the aftermath

Expired Scientist
3 min readMay 16, 2022

Have you realized, that for most of our lives, we were pitted against each other? We are taught, by our education system indirectly, if not directly, that to be successful you must be better than others.

Smarter. Faster. More. More. More.

Every term in school, we were ranked against each other, based on the exams we took in solitary with little to no collaboration during the period. The results are what we called “meritocracy” and rewards are given accordingly, to those who conform and excel in this system.

Growing up, I was one of the lucky few. I nonchalantly, and borderline boastful, claimed to my friends that I liked exam seasons. I prepped, most of the times, earlier and harder than majority in my class. I was fortunate, that this academic setting rewarded me in many ways, and it propelled me to where I am now.

As I grow older, academic setting was not really the setting, and most definitely not the rewarding setting. The adult life circles around, other than definitely luck, but also risks, collaboration and networking, as well as drives and motivation. In these settings, meritocracy means little but circumstances and your reaction to them mean almost everything. Are you hungry enough? Are you taking enough risks? Are you comfortable being uncomfortable?

While meritocracy rewards competitiveness, life rewards collaborativeness.

We are always taught that plants compete for limited resources they have, but they actually collaborate. Photo by Echo Wang on Unsplash

Of Tangibility and Results

Life does not always give us immediate result. Sometimes it takes years to brew from what we initially started and sometimes, it hides from us the failure and does not give anything at all. Therefore it is easy to see our life as not moving towards any direction or we feel stuck and immobilized, trapped by our own circumstances.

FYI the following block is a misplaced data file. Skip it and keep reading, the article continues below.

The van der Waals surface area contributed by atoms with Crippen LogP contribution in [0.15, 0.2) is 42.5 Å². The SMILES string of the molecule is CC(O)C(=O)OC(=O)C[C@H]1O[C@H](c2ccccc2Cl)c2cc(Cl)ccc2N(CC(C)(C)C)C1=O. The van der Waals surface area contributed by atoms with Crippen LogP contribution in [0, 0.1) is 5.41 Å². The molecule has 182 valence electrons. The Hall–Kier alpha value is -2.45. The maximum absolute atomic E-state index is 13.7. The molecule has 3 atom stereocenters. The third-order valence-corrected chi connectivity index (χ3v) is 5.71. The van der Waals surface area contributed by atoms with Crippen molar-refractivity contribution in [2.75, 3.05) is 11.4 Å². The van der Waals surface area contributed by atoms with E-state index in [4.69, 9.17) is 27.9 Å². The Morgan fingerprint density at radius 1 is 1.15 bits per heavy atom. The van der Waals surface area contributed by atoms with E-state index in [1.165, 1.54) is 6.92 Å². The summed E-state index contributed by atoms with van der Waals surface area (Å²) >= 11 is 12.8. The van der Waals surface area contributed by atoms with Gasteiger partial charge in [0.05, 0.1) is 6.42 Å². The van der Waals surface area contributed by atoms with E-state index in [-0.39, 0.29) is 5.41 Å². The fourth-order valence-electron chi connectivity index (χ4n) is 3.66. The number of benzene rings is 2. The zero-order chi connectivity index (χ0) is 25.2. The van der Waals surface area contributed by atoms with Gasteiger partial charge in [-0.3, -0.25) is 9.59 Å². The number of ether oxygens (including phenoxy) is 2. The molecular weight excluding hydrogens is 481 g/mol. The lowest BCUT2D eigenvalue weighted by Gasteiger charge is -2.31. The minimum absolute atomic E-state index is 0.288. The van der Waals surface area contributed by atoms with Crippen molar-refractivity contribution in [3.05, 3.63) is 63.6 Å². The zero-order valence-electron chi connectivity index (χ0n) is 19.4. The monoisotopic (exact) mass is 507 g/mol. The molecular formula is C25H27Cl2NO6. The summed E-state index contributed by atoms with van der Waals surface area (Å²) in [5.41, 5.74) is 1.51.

Hence life rewards persistence. Most of the times, everything feels like a marathon. The routes are unfamiliar, the destination is unseeable, and our faith starts to waver. If we do not set it on ourselves to track — and sometimes create imaginary milestones — it is easy to lose in the undulating, painstaking journey.

Good things, bad things — they all may propagate unintended consequences, or rewards, depending on us. Sometimes it happen earlier, sometimes it could be later. Nevertheless, it takes wisdom to notice those and make the lessons fruitful to us.


My note to self

  • Seriously, just take it easy and one at a time.
  • My endless (and sometimes) pointless effort to be productive usualy led me to bind myself with purchases that I promised myself will help me being productive. You know what is easy, just do the thing!
  • Maybe I should detach myself from so many things I associate with success.